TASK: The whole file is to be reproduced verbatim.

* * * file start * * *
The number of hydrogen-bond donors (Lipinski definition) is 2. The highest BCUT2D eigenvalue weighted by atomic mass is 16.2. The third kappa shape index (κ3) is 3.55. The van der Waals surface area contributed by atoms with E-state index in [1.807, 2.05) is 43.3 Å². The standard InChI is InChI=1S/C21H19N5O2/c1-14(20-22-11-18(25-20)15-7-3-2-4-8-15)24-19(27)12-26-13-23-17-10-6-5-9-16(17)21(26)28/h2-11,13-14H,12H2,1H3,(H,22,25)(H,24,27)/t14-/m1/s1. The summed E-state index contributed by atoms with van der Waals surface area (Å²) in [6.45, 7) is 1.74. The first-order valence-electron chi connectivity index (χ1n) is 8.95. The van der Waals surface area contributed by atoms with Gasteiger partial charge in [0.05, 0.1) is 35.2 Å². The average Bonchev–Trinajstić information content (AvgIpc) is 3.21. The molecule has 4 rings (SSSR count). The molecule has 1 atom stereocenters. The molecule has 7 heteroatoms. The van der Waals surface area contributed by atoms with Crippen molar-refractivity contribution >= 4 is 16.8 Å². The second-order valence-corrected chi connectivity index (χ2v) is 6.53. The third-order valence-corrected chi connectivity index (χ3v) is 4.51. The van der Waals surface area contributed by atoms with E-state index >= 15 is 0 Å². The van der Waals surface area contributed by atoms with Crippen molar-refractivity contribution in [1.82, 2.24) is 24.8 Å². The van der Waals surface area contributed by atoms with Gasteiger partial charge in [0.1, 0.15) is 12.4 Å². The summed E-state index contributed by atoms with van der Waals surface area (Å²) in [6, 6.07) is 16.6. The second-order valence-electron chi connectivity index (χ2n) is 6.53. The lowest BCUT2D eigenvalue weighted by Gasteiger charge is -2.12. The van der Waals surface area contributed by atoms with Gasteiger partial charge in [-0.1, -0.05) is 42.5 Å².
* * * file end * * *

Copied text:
The number of hydrogen-bond donors (Lipinski definition) is 2. The highest BCUT2D eigenvalue weighted by atomic mass is 16.2. The third kappa shape index (κ3) is 3.55. The van der Waals surface area contributed by atoms with E-state index in [1.807, 2.05) is 43.3 Å². The standard InChI is InChI=1S/C21H19N5O2/c1-14(20-22-11-18(25-20)15-7-3-2-4-8-15)24-19(27)12-26-13-23-17-10-6-5-9-16(17)21(26)28/h2-11,13-14H,12H2,1H3,(H,22,25)(H,24,27)/t14-/m1/s1. The summed E-state index contributed by atoms with van der Waals surface area (Å²) in [6.45, 7) is 1.74. The first-order valence-electron chi connectivity index (χ1n) is 8.95. The van der Waals surface area contributed by atoms with Gasteiger partial charge in [0.05, 0.1) is 35.2 Å². The average Bonchev–Trinajstić information content (AvgIpc) is 3.21. The molecule has 4 rings (SSSR count). The molecule has 1 atom stereocenters. The molecule has 7 heteroatoms. The van der Waals surface area contributed by atoms with Crippen molar-refractivity contribution >= 4 is 16.8 Å². The second-order valence-corrected chi connectivity index (χ2v) is 6.53. The third-order valence-corrected chi connectivity index (χ3v) is 4.51. The van der Waals surface area contributed by atoms with E-state index >= 15 is 0 Å². The van der Waals surface area contributed by atoms with Crippen molar-refractivity contribution in [1.82, 2.24) is 24.8 Å². The van der Waals surface area contributed by atoms with Gasteiger partial charge in [0.1, 0.15) is 12.4 Å². The summed E-state index contributed by atoms with van der Waals surface area (Å²) in [6, 6.07) is 16.6. The second-order valence-electron chi connectivity index (χ2n) is 6.53. The lowest BCUT2D eigenvalue weighted by Gasteiger charge is -2.12. The van der Waals surface area contributed by atoms with Gasteiger partial charge in [-0.1, -0.05) is 42.5 Å².